Wallace Martin Lindsay (1858-1937) was Professor of Humanity at St Andrews University, 1899 to 1937. He was a scholar of international repute, primarily in the classics and palaeography.
He was born in Pittenweem, Fife where his father was minister of the Free Church and was educated at Edinburgh Academy, Glasgow University, Balliol and the University of Leipzig. He came to the chair at St Andrews in 1899 after a year teaching in Harvard and nineteen years as a Fellow of Jesus College, Oxford. He received honorary degrees from Glasgow, Heidelberg, Dublin and Groning and was made FBA.
He was observant, methodical, patient, accurate and vastly industrious, working in Latin studies and as an authority in Palaeography. His monumental Latin Language (1894) was written before his arrival in St Andrews. His other publications include: Short Historical Latin Grammar (1895), Introduction to Latin Textual Emendation (1897), Contractions in Early Latin Minuscule Manuscripts (1908), Early Irish Minuscule Script (1910), Early Welsh Script (1912). He wrote the volumes of the Oxford Classical Texts series on Martial, Plautus, Isidore and Terence and those on Nonius Marcellus and Festus in the Teubner series. He wrote on Early Latin Verse and latterly focussed on Medieval Latin Glossaries. He corresponded with a wide circle of scholars world-wide on points of learning. His brother was Principal of the Free Church College in Glasgow. He lived in St Andrews with his sister. He was killed in a road traffic accident in St Andrews in 1937.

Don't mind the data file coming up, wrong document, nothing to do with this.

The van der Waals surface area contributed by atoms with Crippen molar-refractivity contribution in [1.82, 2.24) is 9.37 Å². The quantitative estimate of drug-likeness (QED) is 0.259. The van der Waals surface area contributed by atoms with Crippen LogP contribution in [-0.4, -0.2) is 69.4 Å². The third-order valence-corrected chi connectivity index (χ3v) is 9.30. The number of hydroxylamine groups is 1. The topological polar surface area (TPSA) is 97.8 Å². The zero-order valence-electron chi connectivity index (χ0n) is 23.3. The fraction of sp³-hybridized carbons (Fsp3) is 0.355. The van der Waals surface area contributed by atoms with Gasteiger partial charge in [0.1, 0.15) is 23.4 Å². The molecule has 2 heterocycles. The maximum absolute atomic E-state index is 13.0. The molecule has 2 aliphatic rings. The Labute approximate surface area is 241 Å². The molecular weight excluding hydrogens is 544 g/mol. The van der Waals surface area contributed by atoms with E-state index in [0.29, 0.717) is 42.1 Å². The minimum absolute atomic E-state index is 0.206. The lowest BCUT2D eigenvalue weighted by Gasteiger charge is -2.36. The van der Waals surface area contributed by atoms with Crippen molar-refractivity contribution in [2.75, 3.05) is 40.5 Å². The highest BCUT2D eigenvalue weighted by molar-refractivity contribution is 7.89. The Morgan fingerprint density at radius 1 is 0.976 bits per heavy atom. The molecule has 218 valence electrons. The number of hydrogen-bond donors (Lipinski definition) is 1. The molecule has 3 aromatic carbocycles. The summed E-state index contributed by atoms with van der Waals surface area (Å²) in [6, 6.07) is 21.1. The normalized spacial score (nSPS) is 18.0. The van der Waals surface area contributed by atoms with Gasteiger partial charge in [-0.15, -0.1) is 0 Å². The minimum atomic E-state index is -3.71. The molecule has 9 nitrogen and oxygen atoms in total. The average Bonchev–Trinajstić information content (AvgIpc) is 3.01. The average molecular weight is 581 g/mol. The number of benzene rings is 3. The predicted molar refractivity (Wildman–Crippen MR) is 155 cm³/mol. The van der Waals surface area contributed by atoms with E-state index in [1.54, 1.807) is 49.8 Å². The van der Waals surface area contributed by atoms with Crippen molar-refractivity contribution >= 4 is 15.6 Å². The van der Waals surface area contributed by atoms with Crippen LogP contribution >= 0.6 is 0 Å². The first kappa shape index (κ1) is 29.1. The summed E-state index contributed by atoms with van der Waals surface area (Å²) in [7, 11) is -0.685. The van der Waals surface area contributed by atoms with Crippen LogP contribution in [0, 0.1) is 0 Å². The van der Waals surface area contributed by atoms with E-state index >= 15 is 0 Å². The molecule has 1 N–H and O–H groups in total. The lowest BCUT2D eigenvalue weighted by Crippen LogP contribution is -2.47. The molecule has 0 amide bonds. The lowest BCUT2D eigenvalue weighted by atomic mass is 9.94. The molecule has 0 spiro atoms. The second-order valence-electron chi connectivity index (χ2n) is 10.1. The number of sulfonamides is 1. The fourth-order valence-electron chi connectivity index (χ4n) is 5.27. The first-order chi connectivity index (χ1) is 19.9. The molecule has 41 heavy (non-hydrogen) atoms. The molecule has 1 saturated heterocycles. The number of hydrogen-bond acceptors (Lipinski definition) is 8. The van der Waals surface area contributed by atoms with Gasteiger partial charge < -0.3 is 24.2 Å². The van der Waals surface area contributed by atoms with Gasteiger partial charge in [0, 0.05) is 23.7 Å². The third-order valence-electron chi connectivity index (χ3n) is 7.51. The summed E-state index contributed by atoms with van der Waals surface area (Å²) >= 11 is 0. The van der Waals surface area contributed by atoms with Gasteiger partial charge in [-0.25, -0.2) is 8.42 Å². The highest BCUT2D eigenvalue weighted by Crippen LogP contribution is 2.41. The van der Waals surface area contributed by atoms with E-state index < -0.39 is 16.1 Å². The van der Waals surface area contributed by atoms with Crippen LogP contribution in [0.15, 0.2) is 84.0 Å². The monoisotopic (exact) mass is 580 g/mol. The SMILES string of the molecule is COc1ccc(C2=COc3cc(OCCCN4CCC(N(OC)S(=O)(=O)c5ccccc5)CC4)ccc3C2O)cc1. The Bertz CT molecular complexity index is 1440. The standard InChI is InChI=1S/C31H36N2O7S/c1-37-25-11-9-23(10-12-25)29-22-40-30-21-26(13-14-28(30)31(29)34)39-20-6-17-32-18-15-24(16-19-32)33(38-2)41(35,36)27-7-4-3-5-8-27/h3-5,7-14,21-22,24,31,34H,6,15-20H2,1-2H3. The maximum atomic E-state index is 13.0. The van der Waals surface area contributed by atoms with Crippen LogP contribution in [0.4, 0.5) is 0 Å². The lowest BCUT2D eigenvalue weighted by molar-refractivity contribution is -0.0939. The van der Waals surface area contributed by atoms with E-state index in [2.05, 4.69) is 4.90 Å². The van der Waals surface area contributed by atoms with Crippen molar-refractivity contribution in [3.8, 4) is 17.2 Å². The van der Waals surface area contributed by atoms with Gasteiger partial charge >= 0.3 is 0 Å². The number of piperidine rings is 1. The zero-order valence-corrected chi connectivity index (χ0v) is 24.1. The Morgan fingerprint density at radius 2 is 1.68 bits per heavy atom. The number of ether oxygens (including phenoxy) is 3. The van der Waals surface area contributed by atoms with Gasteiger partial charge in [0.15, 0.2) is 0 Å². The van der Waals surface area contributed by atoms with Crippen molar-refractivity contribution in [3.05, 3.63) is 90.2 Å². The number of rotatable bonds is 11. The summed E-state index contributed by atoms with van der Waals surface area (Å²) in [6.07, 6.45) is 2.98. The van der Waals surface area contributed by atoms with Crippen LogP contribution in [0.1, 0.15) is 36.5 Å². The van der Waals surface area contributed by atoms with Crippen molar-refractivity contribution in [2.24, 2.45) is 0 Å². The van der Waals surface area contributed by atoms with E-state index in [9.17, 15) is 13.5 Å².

Source: 'Obituary' in Alumnus Chronicle, no. 21, pp. 17-19, and Who was Who, 1929-40 (London, 1941), p. 812.